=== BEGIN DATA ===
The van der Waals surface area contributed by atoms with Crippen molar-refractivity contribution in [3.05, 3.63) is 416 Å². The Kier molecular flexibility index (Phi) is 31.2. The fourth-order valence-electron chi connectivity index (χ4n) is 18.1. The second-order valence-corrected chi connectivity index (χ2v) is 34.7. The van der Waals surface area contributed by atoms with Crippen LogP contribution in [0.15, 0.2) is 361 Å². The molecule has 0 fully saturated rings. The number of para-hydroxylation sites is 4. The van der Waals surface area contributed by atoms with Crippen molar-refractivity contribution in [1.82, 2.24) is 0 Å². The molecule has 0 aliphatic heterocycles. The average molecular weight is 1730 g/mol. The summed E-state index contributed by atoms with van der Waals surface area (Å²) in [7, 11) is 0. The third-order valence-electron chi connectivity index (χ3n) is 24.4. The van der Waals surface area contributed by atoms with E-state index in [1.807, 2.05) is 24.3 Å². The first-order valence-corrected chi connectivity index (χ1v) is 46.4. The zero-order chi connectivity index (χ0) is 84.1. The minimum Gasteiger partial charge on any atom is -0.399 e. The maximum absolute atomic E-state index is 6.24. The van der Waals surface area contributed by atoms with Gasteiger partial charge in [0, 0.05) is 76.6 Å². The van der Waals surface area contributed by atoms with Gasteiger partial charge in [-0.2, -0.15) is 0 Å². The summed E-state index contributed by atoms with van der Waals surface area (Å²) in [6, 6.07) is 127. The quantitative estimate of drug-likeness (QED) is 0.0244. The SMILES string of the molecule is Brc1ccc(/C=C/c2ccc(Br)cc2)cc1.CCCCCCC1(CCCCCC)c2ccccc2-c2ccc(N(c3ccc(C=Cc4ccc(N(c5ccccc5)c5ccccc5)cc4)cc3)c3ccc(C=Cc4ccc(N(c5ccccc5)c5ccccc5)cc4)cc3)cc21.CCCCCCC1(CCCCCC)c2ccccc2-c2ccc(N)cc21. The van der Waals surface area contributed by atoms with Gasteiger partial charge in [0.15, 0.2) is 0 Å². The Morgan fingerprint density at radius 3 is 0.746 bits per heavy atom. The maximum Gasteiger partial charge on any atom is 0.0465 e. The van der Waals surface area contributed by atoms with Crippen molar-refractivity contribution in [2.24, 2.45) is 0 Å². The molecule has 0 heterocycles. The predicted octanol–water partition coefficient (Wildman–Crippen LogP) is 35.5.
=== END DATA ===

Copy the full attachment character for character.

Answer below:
The van der Waals surface area contributed by atoms with Crippen molar-refractivity contribution in [3.05, 3.63) is 416 Å². The Kier molecular flexibility index (Phi) is 31.2. The fourth-order valence-electron chi connectivity index (χ4n) is 18.1. The second-order valence-corrected chi connectivity index (χ2v) is 34.7. The van der Waals surface area contributed by atoms with Crippen LogP contribution in [0.15, 0.2) is 361 Å². The molecule has 0 fully saturated rings. The number of para-hydroxylation sites is 4. The van der Waals surface area contributed by atoms with Crippen molar-refractivity contribution in [1.82, 2.24) is 0 Å². The molecule has 0 aliphatic heterocycles. The average molecular weight is 1730 g/mol. The summed E-state index contributed by atoms with van der Waals surface area (Å²) in [7, 11) is 0. The third-order valence-electron chi connectivity index (χ3n) is 24.4. The van der Waals surface area contributed by atoms with E-state index in [1.807, 2.05) is 24.3 Å². The first-order valence-corrected chi connectivity index (χ1v) is 46.4. The zero-order chi connectivity index (χ0) is 84.1. The minimum Gasteiger partial charge on any atom is -0.399 e. The maximum absolute atomic E-state index is 6.24. The van der Waals surface area contributed by atoms with Gasteiger partial charge in [0, 0.05) is 76.6 Å². The van der Waals surface area contributed by atoms with Gasteiger partial charge in [-0.2, -0.15) is 0 Å². The summed E-state index contributed by atoms with van der Waals surface area (Å²) in [6, 6.07) is 127. The quantitative estimate of drug-likeness (QED) is 0.0244. The SMILES string of the molecule is Brc1ccc(/C=C/c2ccc(Br)cc2)cc1.CCCCCCC1(CCCCCC)c2ccccc2-c2ccc(N(c3ccc(C=Cc4ccc(N(c5ccccc5)c5ccccc5)cc4)cc3)c3ccc(C=Cc4ccc(N(c5ccccc5)c5ccccc5)cc4)cc3)cc21.CCCCCCC1(CCCCCC)c2ccccc2-c2ccc(N)cc21. The van der Waals surface area contributed by atoms with Gasteiger partial charge in [0.15, 0.2) is 0 Å². The Morgan fingerprint density at radius 3 is 0.746 bits per heavy atom. The maximum Gasteiger partial charge on any atom is 0.0465 e. The van der Waals surface area contributed by atoms with Crippen molar-refractivity contribution in [2.24, 2.45) is 0 Å². The molecule has 0 heterocycles. The predicted octanol–water partition coefficient (Wildman–Crippen LogP) is 35.5.